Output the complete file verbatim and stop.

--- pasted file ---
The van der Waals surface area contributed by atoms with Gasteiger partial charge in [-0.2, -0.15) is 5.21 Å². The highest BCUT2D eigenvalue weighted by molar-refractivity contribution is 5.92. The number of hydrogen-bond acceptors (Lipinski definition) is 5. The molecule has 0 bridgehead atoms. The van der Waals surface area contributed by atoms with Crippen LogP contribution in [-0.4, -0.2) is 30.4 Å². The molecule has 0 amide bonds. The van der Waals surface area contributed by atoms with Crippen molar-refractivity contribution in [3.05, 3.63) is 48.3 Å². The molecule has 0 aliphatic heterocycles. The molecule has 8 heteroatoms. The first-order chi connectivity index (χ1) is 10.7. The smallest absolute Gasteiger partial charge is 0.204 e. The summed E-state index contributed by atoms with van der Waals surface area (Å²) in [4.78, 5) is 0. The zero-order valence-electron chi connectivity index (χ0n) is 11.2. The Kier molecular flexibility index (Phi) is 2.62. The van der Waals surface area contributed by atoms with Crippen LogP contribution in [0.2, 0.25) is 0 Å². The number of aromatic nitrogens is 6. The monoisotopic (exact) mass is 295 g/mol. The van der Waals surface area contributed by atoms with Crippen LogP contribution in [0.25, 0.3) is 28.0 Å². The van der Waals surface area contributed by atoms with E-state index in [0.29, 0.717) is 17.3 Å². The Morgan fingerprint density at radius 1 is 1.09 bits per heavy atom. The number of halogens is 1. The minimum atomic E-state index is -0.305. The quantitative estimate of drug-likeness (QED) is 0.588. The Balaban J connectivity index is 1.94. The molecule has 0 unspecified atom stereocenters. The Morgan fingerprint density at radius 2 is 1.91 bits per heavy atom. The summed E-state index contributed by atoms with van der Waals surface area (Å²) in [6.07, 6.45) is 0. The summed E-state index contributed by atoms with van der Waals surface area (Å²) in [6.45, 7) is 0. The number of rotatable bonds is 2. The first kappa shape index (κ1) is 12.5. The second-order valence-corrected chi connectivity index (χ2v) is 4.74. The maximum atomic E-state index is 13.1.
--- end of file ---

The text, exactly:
The van der Waals surface area contributed by atoms with Gasteiger partial charge in [-0.2, -0.15) is 5.21 Å². The highest BCUT2D eigenvalue weighted by molar-refractivity contribution is 5.92. The number of hydrogen-bond acceptors (Lipinski definition) is 5. The molecule has 0 bridgehead atoms. The van der Waals surface area contributed by atoms with Crippen LogP contribution in [-0.4, -0.2) is 30.4 Å². The molecule has 0 amide bonds. The van der Waals surface area contributed by atoms with Crippen molar-refractivity contribution in [3.05, 3.63) is 48.3 Å². The molecule has 0 aliphatic heterocycles. The molecule has 8 heteroatoms. The first-order chi connectivity index (χ1) is 10.7. The smallest absolute Gasteiger partial charge is 0.204 e. The summed E-state index contributed by atoms with van der Waals surface area (Å²) in [4.78, 5) is 0. The zero-order valence-electron chi connectivity index (χ0n) is 11.2. The Kier molecular flexibility index (Phi) is 2.62. The van der Waals surface area contributed by atoms with Crippen LogP contribution in [0.2, 0.25) is 0 Å². The number of aromatic nitrogens is 6. The monoisotopic (exact) mass is 295 g/mol. The van der Waals surface area contributed by atoms with Crippen LogP contribution in [0.25, 0.3) is 28.0 Å². The van der Waals surface area contributed by atoms with E-state index in [0.29, 0.717) is 17.3 Å². The Morgan fingerprint density at radius 1 is 1.09 bits per heavy atom. The number of halogens is 1. The minimum atomic E-state index is -0.305. The quantitative estimate of drug-likeness (QED) is 0.588. The Balaban J connectivity index is 1.94. The molecule has 0 unspecified atom stereocenters. The Morgan fingerprint density at radius 2 is 1.91 bits per heavy atom. The summed E-state index contributed by atoms with van der Waals surface area (Å²) in [6.07, 6.45) is 0. The summed E-state index contributed by atoms with van der Waals surface area (Å²) in [6.45, 7) is 0. The number of rotatable bonds is 2. The first kappa shape index (κ1) is 12.5. The second-order valence-corrected chi connectivity index (χ2v) is 4.74. The maximum atomic E-state index is 13.1.